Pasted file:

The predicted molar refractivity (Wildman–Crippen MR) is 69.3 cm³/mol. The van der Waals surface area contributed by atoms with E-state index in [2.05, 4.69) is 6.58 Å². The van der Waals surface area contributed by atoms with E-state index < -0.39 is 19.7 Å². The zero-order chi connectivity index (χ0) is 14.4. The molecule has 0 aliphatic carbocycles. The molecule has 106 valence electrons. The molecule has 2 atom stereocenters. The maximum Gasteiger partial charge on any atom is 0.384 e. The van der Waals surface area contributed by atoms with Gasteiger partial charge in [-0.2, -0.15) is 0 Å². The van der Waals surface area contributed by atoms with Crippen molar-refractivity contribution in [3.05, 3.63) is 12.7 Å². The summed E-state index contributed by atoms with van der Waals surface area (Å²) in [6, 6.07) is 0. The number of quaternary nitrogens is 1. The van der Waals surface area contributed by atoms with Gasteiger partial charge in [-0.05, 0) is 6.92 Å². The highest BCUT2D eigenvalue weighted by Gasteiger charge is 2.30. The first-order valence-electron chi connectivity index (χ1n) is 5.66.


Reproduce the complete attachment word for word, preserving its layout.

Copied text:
The predicted molar refractivity (Wildman–Crippen MR) is 69.3 cm³/mol. The van der Waals surface area contributed by atoms with E-state index in [2.05, 4.69) is 6.58 Å². The van der Waals surface area contributed by atoms with E-state index < -0.39 is 19.7 Å². The zero-order chi connectivity index (χ0) is 14.4. The molecule has 0 aliphatic carbocycles. The molecule has 106 valence electrons. The molecule has 2 atom stereocenters. The maximum Gasteiger partial charge on any atom is 0.384 e. The van der Waals surface area contributed by atoms with Gasteiger partial charge in [-0.2, -0.15) is 0 Å². The van der Waals surface area contributed by atoms with Crippen molar-refractivity contribution in [3.05, 3.63) is 12.7 Å². The summed E-state index contributed by atoms with van der Waals surface area (Å²) in [6, 6.07) is 0. The number of quaternary nitrogens is 1. The van der Waals surface area contributed by atoms with Gasteiger partial charge in [-0.05, 0) is 6.92 Å². The highest BCUT2D eigenvalue weighted by Gasteiger charge is 2.30. The first-order valence-electron chi connectivity index (χ1n) is 5.66.